|09-06-2012, 12:30 PM||#1|
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Join Date: Oct 2010
VS Touch / Luxilon 4G 16g Review
I've been a huge fan of gut/poly hybrids and have tried a variety of combinations in different frames. A significant benefit of gut/poly is its "casually accessible" spin. Just as power frame allow low-mid level players to hit with pace (often too much pace!) gut/poly makes it easier to generate RPMs. Good technique is still required but this hybrid clearly enhances, rather than inhibits, one's attempt to hit with spin.
The problem with gut/poly is that the poly can drop tension so fast and/or change in playability so much it requires frequent re-stringing while the gut remains perfectly fine. The other key problem is that many comfortable polys do too little to tame gut's power or are too stiff and uncomfortable.
Luxilon claims that 4G fixes the longevity problem with very low tension loss and long term comfort. And while comfortable like a soft poly it fixes the controllable power issue with a relatively high stiffness value.
This afternoon I hit with a VS Touch / 4G 16g hybird for about two hours. So I can not yet speak to durability or changes in playability. I'll add those observations later. But I can comment on initial playability in a Dunlop AG 4D 200 Tour (unmodified) strung at 55/52 (there are 16 mains, 18 crosses).
POWER AND CONTROL
This is THE lowest powered gut/poly hybrid I've yet used. It's far less than VS/PHT. It is also THE most controllable gut/poly hybrid I've tried. It made my 95" Tour feel as precise as my old AG 4D 100.
After 2 hours no problems. The only issue, at least in this frame which is a pretty open 16x 18, is that off center hits towards 12 were a little jarring at first. Nothing terrible, just more noticible than VS/PHT or any other poly cross I've tried. On paper 4G is very stiff and I have a sensitive arm. It will beinteresting to see how this ages.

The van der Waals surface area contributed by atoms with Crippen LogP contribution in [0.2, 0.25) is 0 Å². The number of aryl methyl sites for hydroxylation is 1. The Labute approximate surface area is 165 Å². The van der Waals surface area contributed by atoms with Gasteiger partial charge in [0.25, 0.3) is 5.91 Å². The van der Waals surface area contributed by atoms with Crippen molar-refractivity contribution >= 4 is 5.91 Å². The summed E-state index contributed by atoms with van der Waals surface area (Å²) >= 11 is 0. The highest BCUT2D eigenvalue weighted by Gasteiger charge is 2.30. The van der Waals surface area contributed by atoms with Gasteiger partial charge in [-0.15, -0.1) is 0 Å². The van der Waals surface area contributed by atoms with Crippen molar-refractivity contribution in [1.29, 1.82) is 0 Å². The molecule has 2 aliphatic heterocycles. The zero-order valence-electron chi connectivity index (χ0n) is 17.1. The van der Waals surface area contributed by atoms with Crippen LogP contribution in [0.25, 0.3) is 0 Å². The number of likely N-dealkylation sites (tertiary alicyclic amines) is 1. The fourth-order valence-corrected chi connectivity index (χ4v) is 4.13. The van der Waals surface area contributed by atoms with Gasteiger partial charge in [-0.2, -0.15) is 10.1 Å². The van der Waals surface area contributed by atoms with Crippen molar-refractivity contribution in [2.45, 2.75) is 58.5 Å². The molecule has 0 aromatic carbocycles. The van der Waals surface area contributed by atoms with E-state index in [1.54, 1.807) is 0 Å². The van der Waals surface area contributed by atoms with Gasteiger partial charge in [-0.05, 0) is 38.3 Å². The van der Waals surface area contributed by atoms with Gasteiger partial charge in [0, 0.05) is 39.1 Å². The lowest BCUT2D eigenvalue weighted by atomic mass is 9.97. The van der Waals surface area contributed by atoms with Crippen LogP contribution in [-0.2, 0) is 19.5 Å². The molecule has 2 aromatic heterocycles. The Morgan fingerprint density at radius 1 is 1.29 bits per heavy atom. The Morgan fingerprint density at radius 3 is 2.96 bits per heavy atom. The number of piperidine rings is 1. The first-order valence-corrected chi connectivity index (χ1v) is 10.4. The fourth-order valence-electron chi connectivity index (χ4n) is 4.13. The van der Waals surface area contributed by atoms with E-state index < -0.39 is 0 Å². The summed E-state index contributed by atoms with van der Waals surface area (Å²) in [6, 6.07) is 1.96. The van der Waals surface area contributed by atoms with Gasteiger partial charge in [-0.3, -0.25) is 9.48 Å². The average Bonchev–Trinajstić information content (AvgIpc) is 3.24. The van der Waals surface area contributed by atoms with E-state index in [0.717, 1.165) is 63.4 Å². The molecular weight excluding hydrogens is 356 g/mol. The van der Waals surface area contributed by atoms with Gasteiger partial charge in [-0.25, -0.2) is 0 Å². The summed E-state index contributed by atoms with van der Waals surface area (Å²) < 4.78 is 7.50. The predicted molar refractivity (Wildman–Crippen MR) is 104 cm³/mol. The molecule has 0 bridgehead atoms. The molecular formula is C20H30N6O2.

I agree with others who have noticed the slightly lower spin potential compared to some other polys. For example, PHT crosses seemed better in this area. However, because 4G is so low powered, one can generate huge RPMs more safely than with softer strings. In other words, since RHS is critical to RPMs, softer strings can sometimes cause control issues when ripping a ball. With 4G I felt fearless confidence in unleashing a huge topspin forehand. The net effect was greater, safer, more controllable RPMs than with softer strings. This made shots like very annoying moonballs a breeze!
I've worked in high tech product management and it's tough. Investing in prototypes can be expensive and very risky. The key to success is a deep understanding of market and product requirements and the discipline to meet those requirements rather than cut corners.
Playing with 4G crosses today I felt like Luxilon must have been reading these boards and collecting our thoughts on gut / poly hybrids. The product is stiff enough for amazing control and yet comfortable too. It also provides access to massive spin potential like other polys in a gut/poly hybrid.
For me the real test was putting it in an open pattern frame and still achieving so much control. It's the first time that I felt this level of control in an open pattern larger than 90". I'm very curious how it might perform in an even larger head with 16 mains. If comfort and longevity pan out I may let my son try it in his Prince Exo3 Team 100.
For now, compared to the many polys I've tried, this will be my go to cross for VS mains.
EDIT: forgot to mention one of my favorite shots with this setup...taking serves and groundies on the rise. I never felt so confident doing so. Stepping into the shot I felt like I could direct the ball with great precison and confidence.
Only on Talk Tennis can you find people who believe
that 10 feet of lead tape has no effect on a frame...
Last edited by TimothyO; 09-06-2012 at 12:47 PM.
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